Dubai has long had a taste for the finer things in life. The influential Persian Gulf city has been home to the world’s tallest building, a hotel that offers guests private butlers and 24-karat-gold iPads, and even a bakery that sold gold-laced cupcakes for roughly $1,000 each.
Now it is getting attention for a slightly less flashy effort that may soon be coming to a word-processing program near you: Dubai has made its own font.
The font was announced on Sunday morning in a series of near-simultaneous posts on Twitter from a regional division of Microsoft and Sheikh Hamdan bin Mohammed bin Rashid Al Maktoum, the crown prince of Dubai.
In a tweet, the prince called the font a “unique project that reflects heritage and culture” of the United Arab Emirates, the seven-member federation that Dubai is part of, “and reaches out to the whole world.”
The new font comes in both Arabic and Latin script and is available as part of Microsoft Office 365. On Sunday, Prince Hamdan shared a video on Twitter that presented it as a powerful tool for self-expression.
“Expression knows no boundaries or limits,” the video said. “Expression is strength and freedom. It defines who you are.”
As it turns out, though, there are quite a few boundaries and limits on expression in Dubai and across the United Arab Emirates, where the news media is censored to remove criticism of the government or the coalition of royal families that controls it. Last week, the U.A.E. blocked access to the Arabic-language website of HuffPost, the latest in a series of moves to tighten access to the internet.
“What’s missing from Dubai’s new motto is a little asterisk with fine print, ‘Except that anyone who says something the emirs don’t like goes to jail,’” said Sarah Leah Whitson, the executive director of the Middle East and North Africa division of Human Rights Watch. She pointed to the case of Ahmad Mansoor, a prominent human rights activist who was arrested last month.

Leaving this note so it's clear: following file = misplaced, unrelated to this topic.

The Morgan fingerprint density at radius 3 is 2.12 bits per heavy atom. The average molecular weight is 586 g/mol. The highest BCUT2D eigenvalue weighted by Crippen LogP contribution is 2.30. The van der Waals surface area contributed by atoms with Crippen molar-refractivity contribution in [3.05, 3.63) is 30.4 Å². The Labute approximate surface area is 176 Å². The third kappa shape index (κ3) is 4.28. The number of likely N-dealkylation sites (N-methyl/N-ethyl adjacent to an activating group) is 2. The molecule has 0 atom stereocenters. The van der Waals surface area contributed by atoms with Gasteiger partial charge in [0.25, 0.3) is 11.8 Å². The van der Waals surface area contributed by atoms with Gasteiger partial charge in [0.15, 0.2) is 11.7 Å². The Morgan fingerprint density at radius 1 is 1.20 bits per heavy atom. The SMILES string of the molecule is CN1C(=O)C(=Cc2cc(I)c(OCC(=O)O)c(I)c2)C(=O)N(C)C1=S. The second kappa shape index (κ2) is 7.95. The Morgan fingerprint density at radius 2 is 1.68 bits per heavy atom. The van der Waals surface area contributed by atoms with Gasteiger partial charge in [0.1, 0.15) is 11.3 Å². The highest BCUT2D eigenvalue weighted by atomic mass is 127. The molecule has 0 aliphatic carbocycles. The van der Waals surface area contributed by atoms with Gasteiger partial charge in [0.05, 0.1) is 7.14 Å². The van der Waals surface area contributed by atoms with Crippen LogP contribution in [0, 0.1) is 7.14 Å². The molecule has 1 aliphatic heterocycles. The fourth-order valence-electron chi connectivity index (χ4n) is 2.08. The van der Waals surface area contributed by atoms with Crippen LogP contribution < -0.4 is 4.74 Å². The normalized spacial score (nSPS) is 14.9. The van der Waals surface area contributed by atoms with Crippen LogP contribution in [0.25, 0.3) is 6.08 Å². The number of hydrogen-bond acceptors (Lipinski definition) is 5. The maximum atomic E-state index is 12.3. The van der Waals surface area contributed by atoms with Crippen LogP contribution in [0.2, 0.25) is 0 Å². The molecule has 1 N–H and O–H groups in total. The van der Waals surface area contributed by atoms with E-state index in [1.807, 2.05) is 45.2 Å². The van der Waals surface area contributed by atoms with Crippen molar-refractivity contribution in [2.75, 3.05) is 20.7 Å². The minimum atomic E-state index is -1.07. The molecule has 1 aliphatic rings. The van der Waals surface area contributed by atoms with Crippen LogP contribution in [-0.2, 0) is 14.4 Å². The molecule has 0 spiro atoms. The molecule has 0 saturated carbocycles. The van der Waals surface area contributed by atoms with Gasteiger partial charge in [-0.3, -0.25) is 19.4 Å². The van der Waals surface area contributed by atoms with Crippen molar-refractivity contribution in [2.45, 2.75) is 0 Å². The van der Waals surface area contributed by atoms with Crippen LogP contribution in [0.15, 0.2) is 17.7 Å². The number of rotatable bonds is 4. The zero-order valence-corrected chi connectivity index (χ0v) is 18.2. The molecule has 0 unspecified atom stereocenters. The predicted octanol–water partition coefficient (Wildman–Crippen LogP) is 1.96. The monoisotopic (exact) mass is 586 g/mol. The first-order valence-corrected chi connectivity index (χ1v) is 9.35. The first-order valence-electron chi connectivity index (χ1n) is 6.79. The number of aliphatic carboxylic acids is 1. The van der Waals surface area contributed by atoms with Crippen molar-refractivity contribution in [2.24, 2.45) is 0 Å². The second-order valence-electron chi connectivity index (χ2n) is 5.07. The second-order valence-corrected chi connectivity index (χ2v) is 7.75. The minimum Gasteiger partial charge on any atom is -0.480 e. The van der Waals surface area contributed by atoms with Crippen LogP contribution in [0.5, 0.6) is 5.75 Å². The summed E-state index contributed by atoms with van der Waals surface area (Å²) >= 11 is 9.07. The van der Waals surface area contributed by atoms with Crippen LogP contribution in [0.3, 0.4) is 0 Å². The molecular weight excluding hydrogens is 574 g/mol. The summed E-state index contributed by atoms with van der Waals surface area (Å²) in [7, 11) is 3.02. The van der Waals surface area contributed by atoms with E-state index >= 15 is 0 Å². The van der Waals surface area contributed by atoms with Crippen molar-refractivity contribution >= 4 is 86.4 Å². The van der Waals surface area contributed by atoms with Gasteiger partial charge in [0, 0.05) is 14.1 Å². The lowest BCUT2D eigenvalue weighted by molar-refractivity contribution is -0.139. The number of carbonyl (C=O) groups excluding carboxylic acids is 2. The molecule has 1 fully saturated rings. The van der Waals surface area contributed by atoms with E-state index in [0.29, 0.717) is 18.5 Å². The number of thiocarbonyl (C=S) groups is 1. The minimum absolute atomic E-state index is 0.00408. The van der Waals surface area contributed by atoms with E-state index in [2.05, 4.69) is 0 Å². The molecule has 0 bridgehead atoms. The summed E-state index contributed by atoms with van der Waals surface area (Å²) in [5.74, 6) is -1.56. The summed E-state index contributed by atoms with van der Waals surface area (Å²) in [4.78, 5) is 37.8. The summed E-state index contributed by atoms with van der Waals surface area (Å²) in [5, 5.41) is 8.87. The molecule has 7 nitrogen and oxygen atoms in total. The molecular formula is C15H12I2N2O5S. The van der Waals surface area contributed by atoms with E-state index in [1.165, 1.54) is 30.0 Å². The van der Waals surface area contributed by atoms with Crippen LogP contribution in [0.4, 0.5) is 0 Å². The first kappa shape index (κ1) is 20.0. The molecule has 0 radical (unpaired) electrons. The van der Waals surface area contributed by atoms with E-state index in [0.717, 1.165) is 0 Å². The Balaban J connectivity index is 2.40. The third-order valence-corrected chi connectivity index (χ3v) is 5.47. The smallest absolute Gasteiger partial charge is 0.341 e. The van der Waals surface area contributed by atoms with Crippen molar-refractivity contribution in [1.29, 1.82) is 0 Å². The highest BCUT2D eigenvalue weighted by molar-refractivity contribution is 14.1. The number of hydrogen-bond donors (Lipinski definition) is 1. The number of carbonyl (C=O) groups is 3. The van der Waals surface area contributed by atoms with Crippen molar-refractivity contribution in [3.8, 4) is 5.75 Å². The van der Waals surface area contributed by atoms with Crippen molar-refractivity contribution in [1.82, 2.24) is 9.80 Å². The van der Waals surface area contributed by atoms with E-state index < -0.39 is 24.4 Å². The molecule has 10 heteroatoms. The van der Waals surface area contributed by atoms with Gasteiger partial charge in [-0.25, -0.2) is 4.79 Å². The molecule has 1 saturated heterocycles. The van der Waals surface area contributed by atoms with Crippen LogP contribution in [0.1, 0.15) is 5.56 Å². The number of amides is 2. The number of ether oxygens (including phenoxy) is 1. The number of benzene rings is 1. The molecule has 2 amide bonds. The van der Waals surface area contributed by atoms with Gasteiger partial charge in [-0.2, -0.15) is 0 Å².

A spokesman for Microsoft did not immediately respond to an email seeking comment on Sunday.
The United Arab Emirates has no democratically elected institutions and no formal commitment to free speech. It has been accused of systemic human rights abuses, including torture and the forced disappearance of government critics. A majority of its population — at least 85 percent — is made up of foreign workers who do not enjoy the privileges of citizenship.
What it does have is wealth, derived largely from its role as a global business hub. On Twitter, the crown prince described the new font as an important step toward elevating the country’s global business profile. He did not explain how exactly that would work.
Human rights activists have accused the U.A.E. of using its great wealth to silence dissent and present a positive image of itself to the outside world. Ms. Whitson advised the country’s business partners, like Microsoft, to “scratch the surface of their paychecks and take a close, hard look at the disturbing abuses of its clients.”